Residents of the Jerusalem neighborhood of Beit Safafa will appeal next week to Israel's Supreme Court to halt construction of a highway that is to divide the district, community activists said at a press conference Feb. 18. Work on the six-lane artery, an extension of the north-south Begin Expressway, is sparking opposition in Beit Safafa, a quiet, middle-class Arab neighborhood that lies among Jewish areas in southern Jerusalem. Aluminum walls along the construction site are covered in graffiti against the expressway, with slogans such as "Don't run over Beit Safafa." Said Mohannad Gbara, a lawyer for residents: "The road in its current format cannot go ahead. It would be a disaster for Beit Safafa."
Beit Safafa, a village split between Israeli and Jordanian rule until it was reunited in the 1967 war, has become the most integrated of Jerusalem's Arab neighborhoods, with frequent Jewish visitors and shoppers. Last week, the Jerusalem District Court rejected an appeal by residents to halt construction of the expressway. The project has officially been in the works since 1990, but Beit Safafa has grown since then, and an route originally intended to pass along its southern flank now cuts through its center.
The road is meant to ease traffic to and from the south Jerusalem neighborhood of Gilo—but also aims to make access to the city easier for residents of the Etzion Bloc settlements in the West Bank to the south. Kais Nasser, another attorney representing the community, called the road "racist planning meant only to connect the settlements to the north of Jerusalem." He charged that the city has proceeded with work without carrying out a detailed plan for the segment through the neighborhood or allowing public comment, as required by law.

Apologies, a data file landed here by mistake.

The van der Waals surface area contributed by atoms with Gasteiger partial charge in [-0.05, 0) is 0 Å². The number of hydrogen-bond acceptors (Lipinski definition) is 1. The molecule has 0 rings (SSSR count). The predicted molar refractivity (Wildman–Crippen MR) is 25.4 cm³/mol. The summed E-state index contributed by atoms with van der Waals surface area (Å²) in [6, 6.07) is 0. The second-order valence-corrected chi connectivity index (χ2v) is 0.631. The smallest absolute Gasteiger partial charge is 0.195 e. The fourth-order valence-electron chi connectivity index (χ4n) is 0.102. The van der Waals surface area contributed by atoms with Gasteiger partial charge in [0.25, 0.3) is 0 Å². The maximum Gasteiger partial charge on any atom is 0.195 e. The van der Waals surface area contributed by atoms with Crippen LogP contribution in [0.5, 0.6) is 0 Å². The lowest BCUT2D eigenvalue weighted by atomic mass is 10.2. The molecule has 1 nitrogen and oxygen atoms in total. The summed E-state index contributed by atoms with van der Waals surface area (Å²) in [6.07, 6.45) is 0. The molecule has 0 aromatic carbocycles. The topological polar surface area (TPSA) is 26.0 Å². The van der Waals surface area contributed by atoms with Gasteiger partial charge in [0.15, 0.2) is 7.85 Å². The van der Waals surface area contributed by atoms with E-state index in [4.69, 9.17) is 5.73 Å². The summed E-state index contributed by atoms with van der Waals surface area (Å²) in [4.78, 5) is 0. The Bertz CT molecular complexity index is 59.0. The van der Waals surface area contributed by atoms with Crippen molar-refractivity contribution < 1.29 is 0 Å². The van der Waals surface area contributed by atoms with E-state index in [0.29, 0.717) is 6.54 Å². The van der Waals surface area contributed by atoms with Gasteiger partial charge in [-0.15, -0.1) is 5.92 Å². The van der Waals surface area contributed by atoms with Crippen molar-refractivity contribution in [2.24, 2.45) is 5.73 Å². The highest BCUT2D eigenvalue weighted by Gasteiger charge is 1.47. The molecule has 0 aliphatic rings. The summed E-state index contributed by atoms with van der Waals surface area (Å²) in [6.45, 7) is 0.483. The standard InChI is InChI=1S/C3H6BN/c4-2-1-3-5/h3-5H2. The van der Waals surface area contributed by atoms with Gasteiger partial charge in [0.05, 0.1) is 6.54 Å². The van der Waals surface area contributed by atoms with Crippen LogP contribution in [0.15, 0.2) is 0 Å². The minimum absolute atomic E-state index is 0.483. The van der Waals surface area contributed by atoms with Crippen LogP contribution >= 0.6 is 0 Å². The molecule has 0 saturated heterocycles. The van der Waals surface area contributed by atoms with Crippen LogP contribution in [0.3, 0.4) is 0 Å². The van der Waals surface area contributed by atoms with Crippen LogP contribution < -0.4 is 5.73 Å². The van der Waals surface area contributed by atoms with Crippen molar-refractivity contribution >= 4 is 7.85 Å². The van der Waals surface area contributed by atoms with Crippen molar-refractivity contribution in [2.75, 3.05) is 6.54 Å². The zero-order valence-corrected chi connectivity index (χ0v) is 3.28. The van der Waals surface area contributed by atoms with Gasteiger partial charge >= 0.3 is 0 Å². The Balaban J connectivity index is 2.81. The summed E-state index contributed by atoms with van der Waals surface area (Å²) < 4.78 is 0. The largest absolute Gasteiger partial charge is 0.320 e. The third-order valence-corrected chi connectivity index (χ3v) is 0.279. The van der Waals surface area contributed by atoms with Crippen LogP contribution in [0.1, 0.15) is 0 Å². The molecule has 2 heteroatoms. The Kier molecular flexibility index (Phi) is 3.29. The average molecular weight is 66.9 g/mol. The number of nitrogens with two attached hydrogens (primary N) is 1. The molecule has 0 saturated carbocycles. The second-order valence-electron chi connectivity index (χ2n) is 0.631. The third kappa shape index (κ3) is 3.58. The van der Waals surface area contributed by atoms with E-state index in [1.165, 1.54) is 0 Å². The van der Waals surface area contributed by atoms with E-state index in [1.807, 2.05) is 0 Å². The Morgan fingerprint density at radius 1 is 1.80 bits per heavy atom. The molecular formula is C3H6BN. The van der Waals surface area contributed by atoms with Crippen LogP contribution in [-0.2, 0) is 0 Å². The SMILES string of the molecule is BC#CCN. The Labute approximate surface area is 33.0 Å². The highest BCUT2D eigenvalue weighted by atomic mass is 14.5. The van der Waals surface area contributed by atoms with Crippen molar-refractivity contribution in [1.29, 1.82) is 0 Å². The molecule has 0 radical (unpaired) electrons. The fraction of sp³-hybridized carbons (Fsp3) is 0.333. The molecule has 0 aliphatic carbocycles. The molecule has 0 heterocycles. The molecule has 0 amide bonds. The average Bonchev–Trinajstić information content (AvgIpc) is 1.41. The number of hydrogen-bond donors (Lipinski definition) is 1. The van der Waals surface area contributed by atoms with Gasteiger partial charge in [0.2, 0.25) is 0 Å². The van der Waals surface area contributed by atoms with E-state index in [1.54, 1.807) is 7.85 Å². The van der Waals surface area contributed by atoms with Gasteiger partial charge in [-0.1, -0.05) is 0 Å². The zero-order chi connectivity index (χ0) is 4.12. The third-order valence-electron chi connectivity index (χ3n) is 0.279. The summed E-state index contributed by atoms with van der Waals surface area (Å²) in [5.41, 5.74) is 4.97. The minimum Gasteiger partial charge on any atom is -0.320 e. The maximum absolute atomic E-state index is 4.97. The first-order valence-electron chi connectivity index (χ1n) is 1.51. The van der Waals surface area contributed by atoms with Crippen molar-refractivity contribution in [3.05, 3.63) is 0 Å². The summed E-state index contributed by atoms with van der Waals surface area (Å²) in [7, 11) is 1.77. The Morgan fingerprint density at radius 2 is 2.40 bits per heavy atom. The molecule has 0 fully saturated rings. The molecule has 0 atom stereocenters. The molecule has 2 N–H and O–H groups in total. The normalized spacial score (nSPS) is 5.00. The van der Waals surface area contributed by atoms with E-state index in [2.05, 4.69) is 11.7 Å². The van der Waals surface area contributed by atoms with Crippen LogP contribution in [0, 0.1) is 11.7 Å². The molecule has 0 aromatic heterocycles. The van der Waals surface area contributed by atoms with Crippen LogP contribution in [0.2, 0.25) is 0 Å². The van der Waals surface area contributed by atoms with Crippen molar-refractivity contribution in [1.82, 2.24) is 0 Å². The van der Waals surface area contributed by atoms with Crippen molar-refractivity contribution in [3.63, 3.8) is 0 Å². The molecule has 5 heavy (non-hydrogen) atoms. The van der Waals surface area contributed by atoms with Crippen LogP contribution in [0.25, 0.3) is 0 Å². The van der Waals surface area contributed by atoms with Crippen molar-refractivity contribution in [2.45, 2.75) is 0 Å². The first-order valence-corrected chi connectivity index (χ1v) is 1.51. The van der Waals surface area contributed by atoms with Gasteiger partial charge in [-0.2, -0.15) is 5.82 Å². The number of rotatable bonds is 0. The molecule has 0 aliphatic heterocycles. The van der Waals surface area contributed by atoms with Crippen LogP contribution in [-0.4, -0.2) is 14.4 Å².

The Jerusalem municipality rejects the residents' claims, saying they were given opportunities to object over the 23 years that the plan made its way through Israel's zoning bureaucracy. The city has spent millions of shekels to improve the neighborhood and minimize damage caused by the project, City Hall said in a statement, calling the highway "of importance to all Jerusalem residents and...great economic value."
But the road is splitting the district into two—in some cases just meters from residents' homes. And residents say they are subject to a campaign of official harassment aimed at silencing their protests. Beit Sefafa business owners say income tax authorities have suddenly stepped up raids. (Haaretz, Feb. 20; Times of Israel, Feb. 18; The Economist, Feb. 16)